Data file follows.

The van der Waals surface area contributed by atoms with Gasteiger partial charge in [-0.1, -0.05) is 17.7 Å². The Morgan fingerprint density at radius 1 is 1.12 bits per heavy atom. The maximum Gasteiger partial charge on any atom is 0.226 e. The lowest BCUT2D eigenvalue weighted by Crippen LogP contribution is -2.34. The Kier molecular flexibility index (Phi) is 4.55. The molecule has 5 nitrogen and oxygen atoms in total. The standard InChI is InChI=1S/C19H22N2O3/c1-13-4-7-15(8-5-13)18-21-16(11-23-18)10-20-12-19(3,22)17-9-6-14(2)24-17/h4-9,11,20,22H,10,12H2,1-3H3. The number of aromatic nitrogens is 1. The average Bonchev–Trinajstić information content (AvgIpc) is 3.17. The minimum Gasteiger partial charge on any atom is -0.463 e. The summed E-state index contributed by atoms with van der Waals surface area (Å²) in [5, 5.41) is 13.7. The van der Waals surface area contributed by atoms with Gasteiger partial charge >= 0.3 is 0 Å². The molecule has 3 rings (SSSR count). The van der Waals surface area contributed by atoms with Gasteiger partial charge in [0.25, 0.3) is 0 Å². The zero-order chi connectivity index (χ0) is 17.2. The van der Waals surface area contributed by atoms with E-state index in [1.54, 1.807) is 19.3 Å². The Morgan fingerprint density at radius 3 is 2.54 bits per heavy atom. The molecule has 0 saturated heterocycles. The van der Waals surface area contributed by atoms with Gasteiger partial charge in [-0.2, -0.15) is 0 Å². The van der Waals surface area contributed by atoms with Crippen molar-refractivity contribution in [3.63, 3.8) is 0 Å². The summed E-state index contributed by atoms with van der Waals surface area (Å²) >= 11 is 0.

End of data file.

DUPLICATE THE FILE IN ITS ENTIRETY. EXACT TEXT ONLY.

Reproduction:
The van der Waals surface area contributed by atoms with Gasteiger partial charge in [-0.1, -0.05) is 17.7 Å². The Morgan fingerprint density at radius 1 is 1.12 bits per heavy atom. The maximum Gasteiger partial charge on any atom is 0.226 e. The lowest BCUT2D eigenvalue weighted by Crippen LogP contribution is -2.34. The Kier molecular flexibility index (Phi) is 4.55. The molecule has 5 nitrogen and oxygen atoms in total. The standard InChI is InChI=1S/C19H22N2O3/c1-13-4-7-15(8-5-13)18-21-16(11-23-18)10-20-12-19(3,22)17-9-6-14(2)24-17/h4-9,11,20,22H,10,12H2,1-3H3. The number of aromatic nitrogens is 1. The average Bonchev–Trinajstić information content (AvgIpc) is 3.17. The minimum Gasteiger partial charge on any atom is -0.463 e. The summed E-state index contributed by atoms with van der Waals surface area (Å²) in [5, 5.41) is 13.7. The van der Waals surface area contributed by atoms with Gasteiger partial charge >= 0.3 is 0 Å². The molecule has 3 rings (SSSR count). The van der Waals surface area contributed by atoms with Gasteiger partial charge in [0.25, 0.3) is 0 Å². The zero-order chi connectivity index (χ0) is 17.2. The van der Waals surface area contributed by atoms with E-state index in [1.54, 1.807) is 19.3 Å². The Morgan fingerprint density at radius 3 is 2.54 bits per heavy atom. The molecule has 0 saturated heterocycles. The van der Waals surface area contributed by atoms with Gasteiger partial charge in [-0.2, -0.15) is 0 Å². The van der Waals surface area contributed by atoms with Crippen molar-refractivity contribution in [3.63, 3.8) is 0 Å². The summed E-state index contributed by atoms with van der Waals surface area (Å²) >= 11 is 0.